Arnold Schwarzenegger’s closing TV spot of the 2003 recall campaign.
With tracking polls holding steady, talk is turning to Governor Arnold Schwarzenegger’s prospective victory margin and to down ballot races and propositions, where several remain tight. Schwarzenegger is closing out his 2006 campaign with a TV ad launched last Friday. Like his closer in the 2003 recall campaign, it is positive and uplifting. But the two ads, shown above and below, reflect very different circumstances.
Arnold Schwarzenegger’s closing TV spot of the 2006 re-election campaign.
Before comparing Schwarzenegger’s re-election closer with his first election closer, there have been down ballot developments, in the closely fought races for lieutenant governor and state insurance commissioner.
Democratic sources acknowledge that John Garamendi, after taking a 10-point lead in public polling over Republican Tom McClintock in their race for lieutenant governor, had fallen a little behind in private polling. But now they say that, although the race is still a statistical dead heat, Garamendi is slowly moving up.
If there were more resources behind Garamendi, both in his official campaign and in party and labor independent expenditures on his behalf, it might be happening more quickly. But Insurance Commissioner Garamendi has not been a big fundraiser, and party and labor efforts until recently have focused on trying to jump start the campaign of trailing Democratic gubernatorial candidate Phil Angelides.
Democrats had entertained hopes that an earlier ad depicting McClintock, the state’s most prominent conservative politician, as being outside California’s mainstream with his positions on social and environmental issues might put him away. It did not. Nevertheless, they are feeling a bit better with the overall effort kicking into gear. Republicans say McClintock has a slight lead, within the margin of polling error.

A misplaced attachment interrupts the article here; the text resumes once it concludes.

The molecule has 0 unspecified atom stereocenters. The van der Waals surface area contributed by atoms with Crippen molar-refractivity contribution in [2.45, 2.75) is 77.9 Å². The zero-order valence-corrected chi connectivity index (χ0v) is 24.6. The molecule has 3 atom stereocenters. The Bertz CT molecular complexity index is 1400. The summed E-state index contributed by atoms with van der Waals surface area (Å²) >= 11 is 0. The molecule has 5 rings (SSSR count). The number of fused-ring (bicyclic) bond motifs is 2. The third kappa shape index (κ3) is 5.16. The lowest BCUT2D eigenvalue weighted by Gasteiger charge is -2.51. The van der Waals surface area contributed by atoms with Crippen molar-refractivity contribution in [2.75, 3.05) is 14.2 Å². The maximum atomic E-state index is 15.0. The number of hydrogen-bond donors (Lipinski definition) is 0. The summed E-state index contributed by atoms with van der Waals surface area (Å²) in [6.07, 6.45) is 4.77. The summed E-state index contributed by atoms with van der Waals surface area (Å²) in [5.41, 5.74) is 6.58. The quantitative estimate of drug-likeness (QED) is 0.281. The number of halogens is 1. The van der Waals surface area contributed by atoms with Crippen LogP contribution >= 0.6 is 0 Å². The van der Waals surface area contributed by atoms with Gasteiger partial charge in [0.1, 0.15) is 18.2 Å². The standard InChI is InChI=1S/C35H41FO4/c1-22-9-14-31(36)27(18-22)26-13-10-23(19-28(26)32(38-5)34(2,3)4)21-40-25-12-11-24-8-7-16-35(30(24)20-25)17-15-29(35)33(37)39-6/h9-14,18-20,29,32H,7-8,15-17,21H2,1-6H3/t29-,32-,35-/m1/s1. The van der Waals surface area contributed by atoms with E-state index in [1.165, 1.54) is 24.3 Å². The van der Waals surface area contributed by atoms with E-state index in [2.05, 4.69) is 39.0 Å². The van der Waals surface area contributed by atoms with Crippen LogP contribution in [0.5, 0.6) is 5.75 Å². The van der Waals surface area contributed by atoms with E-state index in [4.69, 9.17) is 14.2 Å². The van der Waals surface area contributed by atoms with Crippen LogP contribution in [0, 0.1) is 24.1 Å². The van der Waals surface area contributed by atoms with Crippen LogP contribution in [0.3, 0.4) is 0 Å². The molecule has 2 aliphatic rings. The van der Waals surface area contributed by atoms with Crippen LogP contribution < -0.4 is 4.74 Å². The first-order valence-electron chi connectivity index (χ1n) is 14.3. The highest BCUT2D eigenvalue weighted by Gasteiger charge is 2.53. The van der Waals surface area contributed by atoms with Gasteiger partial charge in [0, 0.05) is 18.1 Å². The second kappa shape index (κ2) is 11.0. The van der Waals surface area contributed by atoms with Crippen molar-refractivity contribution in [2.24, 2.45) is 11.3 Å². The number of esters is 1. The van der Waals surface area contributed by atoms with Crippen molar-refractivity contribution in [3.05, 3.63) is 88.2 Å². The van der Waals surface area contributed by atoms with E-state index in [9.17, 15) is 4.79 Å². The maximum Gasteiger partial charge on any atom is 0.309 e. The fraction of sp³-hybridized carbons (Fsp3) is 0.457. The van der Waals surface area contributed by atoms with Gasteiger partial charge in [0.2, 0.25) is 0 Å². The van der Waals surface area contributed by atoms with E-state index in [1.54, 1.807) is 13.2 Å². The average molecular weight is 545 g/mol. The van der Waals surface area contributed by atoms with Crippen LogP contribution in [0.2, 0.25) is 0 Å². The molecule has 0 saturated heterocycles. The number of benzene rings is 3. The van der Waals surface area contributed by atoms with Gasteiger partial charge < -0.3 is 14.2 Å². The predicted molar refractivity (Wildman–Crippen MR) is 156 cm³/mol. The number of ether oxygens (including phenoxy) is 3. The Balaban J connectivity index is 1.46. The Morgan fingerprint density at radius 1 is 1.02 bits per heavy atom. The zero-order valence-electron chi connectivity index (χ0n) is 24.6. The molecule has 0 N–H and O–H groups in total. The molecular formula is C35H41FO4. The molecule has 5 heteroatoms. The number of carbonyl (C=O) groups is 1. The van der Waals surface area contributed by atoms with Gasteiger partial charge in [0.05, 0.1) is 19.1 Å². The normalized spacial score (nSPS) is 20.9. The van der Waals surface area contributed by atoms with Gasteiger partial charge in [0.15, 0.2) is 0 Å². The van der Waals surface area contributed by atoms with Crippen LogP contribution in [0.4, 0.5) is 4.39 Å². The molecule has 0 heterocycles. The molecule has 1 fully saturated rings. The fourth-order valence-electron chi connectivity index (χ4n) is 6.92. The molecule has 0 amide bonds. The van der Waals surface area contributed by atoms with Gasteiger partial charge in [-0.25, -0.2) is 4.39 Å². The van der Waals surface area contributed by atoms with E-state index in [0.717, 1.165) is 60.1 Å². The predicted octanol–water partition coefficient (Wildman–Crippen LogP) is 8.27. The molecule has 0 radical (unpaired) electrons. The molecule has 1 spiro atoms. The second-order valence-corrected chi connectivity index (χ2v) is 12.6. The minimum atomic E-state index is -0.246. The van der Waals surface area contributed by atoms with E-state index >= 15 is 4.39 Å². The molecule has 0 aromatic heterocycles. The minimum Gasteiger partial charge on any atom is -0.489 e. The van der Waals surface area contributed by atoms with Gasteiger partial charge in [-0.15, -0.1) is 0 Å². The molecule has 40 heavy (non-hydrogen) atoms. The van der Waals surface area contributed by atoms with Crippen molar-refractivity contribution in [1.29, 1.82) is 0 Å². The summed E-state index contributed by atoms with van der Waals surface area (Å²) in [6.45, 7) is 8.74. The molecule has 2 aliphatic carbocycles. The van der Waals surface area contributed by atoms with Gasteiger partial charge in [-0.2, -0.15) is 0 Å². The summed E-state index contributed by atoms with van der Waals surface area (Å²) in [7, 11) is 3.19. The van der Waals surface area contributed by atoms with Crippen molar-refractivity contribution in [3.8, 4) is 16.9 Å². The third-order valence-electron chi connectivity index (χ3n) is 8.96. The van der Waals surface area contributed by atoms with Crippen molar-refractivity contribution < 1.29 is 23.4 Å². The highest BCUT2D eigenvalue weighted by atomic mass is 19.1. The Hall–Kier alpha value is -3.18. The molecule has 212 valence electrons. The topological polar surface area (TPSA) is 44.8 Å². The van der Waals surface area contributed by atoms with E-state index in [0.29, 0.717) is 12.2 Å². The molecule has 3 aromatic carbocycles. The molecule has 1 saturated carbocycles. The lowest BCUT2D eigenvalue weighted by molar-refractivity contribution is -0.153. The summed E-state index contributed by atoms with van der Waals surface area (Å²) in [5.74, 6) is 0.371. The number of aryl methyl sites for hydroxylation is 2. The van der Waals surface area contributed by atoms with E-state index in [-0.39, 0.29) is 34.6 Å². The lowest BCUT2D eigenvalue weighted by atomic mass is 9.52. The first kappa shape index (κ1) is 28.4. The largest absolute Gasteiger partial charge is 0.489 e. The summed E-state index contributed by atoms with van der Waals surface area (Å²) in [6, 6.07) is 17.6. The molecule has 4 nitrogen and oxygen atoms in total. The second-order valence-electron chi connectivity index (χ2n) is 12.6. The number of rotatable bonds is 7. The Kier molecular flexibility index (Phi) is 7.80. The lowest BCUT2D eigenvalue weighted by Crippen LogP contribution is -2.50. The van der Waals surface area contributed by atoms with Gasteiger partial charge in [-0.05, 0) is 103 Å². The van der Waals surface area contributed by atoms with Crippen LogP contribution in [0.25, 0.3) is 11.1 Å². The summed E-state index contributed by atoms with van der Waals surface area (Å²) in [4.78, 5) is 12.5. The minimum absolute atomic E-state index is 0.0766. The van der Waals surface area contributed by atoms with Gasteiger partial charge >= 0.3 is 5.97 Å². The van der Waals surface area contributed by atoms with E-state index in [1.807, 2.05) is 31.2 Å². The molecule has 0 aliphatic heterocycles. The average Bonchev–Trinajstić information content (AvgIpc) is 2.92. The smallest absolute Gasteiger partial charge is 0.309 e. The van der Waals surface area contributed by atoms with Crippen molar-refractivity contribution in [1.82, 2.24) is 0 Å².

In more unalloyed news for Republicans, moderate Silicon Valley entrepreneur Steve Poizner, running what has been a close race for state insurance commissioner against Lieutenant Governor Cruz Bustamante, yesterday picked up the endorsement of California’s leading Spanish language newspaper, La Opinion.
Since Bustamante is one of America’s highest ranking Latino elected officials, that’s striking. However, he has been damaged goods since the recall, when as the replacement Democratic nominee he was crushed by Schwarzenegger after improperly moving millions in Indian casino tribe donations into his campaign. In this race, he has compounded matters by at first raising money from the insurance companies he would regulate, then saying he would give it back (after it turned out not to be a lot), and running TV ads emphasizing his dramatic weight loss.
Speaking of drama, Schwarzenegger’s closing TV ad for the re-election campaign is less dramatic than his closing TV ad for the recall campaign.
It’s called “33.” That’s the current number of newspapers that have endorsed him over trailing Democratic candidate Phil Angelides. As the names of endorsing newspapers crawl across the bottom of the screen and the announcer reads some of the laudatory things written about the former action superstar as governor, pull quotes from the endorsements are superimposed on the screen over a spectacular montage of California scenes. With appropriate music, of course, which you’ve heard throughout the fine ad campaign produced for Schwarzenegger. The announcer manages to work in the word “bipartisan” twice in only 30 seconds.
It’s a very effective ad, which seeks to soothe and reassure as it inspires. Media consultant Fred Davis put it together with campaign manager Steve Schmidt, chief strategist Matthew Dowd, and senior strategist Sarah Simmons.